Hong Kong teen tennis star Cody Wong on reaching the Australian Open quarter-finals: ‘It’s all about never giving up’

The junior ace is hoping to catch up to her favourite player, world number two Simona Halep

Andrew McNicol |

Latest Articles

Endangered species ‘red list’ now includes lemurs and hamsters

Order Hong Kong street food like a local

How to make a budget and track your spending

Netflix’s ‘Baby-Sitters Club’ inspires Asian Americans to make documentary ‘love letter’

Hong Kong tennis ace Cody Wong's favourite player is Simona Halep.

Similar to tennis legend Roger Federer’s amazing feat of saving seven match points in one game, Hong Kong junior girls star Cody Wong Hong-yi had a memorable Australian Open of her own.

The 17-year-old returned from Melbourne last month after her best junior Grand Slam tournament to date, reaching the quarter-finals and bouncing up the junior world rankings. Cody is now ranked 22nd in the International Tennis Federation (ITF) junior girls and starts 2020 with a bang – but it all could have slipped away in the Open’s very first round.

“Tennis is a mental game. It’s all about never giving up,” said Cody, who was knocked out in the main draw’s first round last year. “I was so close to losing in the first round of this Open as my opponent had match point. I had lost the first set 4-6 and was down in the second set 2-5. Then at 3-5 I saved the match point. As Federer would say, it was a miracle. I just learned to never give up.”

Teen tennis star Coco Gauff to dad: ‘You can’t curse…you said the D word’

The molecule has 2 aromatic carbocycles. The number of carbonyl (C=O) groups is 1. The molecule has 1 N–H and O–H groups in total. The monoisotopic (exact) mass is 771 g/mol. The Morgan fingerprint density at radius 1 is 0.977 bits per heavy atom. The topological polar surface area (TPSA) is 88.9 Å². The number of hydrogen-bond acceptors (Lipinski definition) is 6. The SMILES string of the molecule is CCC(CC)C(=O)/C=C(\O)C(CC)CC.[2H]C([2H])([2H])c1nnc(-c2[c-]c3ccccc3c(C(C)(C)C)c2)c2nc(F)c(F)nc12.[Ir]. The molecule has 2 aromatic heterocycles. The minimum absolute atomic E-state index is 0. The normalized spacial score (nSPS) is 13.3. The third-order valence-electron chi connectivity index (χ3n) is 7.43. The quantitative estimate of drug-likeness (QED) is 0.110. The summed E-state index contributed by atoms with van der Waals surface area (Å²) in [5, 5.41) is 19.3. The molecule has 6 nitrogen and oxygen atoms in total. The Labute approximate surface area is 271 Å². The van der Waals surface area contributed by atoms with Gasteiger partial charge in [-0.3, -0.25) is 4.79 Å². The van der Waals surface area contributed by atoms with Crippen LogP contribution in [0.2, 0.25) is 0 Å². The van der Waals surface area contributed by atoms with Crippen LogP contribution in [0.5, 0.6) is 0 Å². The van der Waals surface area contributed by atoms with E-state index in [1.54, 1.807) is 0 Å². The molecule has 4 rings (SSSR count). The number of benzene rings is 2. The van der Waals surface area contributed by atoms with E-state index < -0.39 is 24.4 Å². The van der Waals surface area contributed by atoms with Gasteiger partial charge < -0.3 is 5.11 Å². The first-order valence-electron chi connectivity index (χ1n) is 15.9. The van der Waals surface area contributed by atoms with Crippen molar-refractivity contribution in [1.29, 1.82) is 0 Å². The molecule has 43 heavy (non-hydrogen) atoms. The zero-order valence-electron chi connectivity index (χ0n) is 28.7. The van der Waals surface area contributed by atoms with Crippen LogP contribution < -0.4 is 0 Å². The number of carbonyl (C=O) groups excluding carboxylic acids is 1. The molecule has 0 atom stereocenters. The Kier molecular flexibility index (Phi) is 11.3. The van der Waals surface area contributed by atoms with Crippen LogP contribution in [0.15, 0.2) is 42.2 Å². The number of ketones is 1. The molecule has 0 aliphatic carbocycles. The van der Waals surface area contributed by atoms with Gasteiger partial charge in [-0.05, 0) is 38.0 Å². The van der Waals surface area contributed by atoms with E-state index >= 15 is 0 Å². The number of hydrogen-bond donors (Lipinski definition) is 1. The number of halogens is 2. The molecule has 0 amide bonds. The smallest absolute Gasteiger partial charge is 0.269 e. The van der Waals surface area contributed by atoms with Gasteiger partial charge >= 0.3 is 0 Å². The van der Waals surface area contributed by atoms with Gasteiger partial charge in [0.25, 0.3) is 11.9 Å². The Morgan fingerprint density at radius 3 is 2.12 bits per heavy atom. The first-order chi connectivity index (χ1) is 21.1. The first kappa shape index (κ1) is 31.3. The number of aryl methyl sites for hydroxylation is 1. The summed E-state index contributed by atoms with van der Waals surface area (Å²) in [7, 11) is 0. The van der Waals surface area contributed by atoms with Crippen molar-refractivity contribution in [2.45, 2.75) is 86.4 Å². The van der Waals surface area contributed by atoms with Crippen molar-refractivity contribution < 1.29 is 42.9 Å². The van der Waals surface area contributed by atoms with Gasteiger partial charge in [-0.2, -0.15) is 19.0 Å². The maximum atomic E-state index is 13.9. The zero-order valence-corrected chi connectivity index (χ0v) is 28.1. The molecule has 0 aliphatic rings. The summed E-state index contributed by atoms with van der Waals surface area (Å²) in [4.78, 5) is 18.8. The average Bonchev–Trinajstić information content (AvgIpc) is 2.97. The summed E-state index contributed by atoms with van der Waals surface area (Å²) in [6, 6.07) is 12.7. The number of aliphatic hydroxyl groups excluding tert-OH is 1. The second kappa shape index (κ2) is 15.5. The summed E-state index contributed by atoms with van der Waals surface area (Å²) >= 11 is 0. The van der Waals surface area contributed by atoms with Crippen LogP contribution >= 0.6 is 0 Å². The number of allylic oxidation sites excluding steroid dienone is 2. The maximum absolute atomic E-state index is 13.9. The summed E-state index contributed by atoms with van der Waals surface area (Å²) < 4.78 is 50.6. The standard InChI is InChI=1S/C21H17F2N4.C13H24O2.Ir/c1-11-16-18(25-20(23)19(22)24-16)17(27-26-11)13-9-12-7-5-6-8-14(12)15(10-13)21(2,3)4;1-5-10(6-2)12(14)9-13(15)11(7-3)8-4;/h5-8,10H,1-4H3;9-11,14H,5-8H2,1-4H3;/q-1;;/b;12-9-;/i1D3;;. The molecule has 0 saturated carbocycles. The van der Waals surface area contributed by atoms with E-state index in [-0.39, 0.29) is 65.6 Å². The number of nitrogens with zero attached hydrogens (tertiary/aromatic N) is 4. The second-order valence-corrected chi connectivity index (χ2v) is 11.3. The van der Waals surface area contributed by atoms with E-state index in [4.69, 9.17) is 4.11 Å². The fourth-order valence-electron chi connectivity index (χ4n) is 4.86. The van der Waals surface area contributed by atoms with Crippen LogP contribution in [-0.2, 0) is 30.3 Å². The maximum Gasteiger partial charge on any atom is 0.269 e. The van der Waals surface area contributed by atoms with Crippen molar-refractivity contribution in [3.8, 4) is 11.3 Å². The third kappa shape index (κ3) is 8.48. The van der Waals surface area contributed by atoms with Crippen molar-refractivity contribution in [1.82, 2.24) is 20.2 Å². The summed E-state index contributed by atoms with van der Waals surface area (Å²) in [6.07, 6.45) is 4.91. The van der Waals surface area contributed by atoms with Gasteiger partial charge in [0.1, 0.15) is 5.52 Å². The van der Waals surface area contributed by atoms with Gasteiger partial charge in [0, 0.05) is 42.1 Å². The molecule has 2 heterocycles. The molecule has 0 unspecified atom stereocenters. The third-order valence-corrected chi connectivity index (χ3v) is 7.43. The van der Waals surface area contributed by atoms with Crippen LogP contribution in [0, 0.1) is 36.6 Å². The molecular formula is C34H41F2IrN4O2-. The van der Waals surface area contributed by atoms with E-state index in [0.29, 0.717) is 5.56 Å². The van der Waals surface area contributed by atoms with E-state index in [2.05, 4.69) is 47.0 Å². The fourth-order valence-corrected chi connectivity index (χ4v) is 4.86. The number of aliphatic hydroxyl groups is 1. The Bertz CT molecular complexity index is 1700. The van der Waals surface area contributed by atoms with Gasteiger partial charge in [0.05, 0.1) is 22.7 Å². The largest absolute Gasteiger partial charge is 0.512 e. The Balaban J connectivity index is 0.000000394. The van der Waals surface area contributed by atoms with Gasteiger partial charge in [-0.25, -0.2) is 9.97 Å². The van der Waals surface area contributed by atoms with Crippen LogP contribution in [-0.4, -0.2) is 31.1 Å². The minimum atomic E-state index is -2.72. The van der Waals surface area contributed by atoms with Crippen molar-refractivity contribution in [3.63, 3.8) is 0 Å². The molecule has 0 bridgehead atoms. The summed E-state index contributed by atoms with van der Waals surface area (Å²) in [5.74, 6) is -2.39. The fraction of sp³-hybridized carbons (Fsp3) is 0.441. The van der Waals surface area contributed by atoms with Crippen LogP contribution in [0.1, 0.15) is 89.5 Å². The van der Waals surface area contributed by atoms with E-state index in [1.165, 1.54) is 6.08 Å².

Cody, who earned her first ITF title two years ago, is a true perfectionist and still regrets her quarter-final loss. She recalled another crucial point against her Polish opponent that went the other way.

“I was very happy as this was the first singles Grand Slam where I reached the quarter-finals,” she said. “But I was also a bit disappointed because I thought I could do more. In the last match, I gave up a good opportunity in the first set. I was winning 4-1 but lost focus and ultimately lost the set.”

The keys to winning at the Open, where every match is a knockout, were focus and recovery, she added.

Cody, who is still recovering from a shoulder injury she sustained in late 2018, thanked her coach Nikola Zajelac for guiding her through hours of game-time under a sweltering Australian sun. 

Cody hopes young tennis players and athletes from the city can pursue their dreams.
Photo: Joyce Lau

She was especially grateful to have a conditioning coach “so I could recover and focus in between tournaments,” she said. “I can’t stress how important they were so I’m very thankful.”

The performance was proof that Cody is still an elite Hong Kong junior. As she ponders a professional career, Cody has a few goals to go along with her new ITF and ever-improving Women’s Tennis Association (WTA) ranking. She currently stands 844th in the world.

“It’s a good start to the year and I hope I can do more of that. My aim is to get into the [ITF junior] top 10. This is my last year to do it and I’ll be focusing on women’s tennis,” said Cody, who comes from a family of famous players; her brother, Jack Wong Hong-kit, is the number one men’s singles player in Hong Kong. “At the moment, we’re not too sure [about my future], but I will definitely be studying whatever happens.”

Portuguese club Cova da Piedade signs Hong Kong teen footballer Leung Yau-wai to pro deal

Last year, Cody told Young Post that her ultimate goals were to “not get injured” and work “really, really hard to become a top 100 WTA player”. Has her mission changed? “It’s still the same,” she said confidently, adding that her favourite player is world number two Simona Halep.

Cody said she hopes young tennis players and athletes from the city can block out any negative energy and pursue their dreams.

“It’s still about focusing on yourself – the things that you want to do. Don’t focus on the other things going on around you,” she added. “Reach your own objectives.”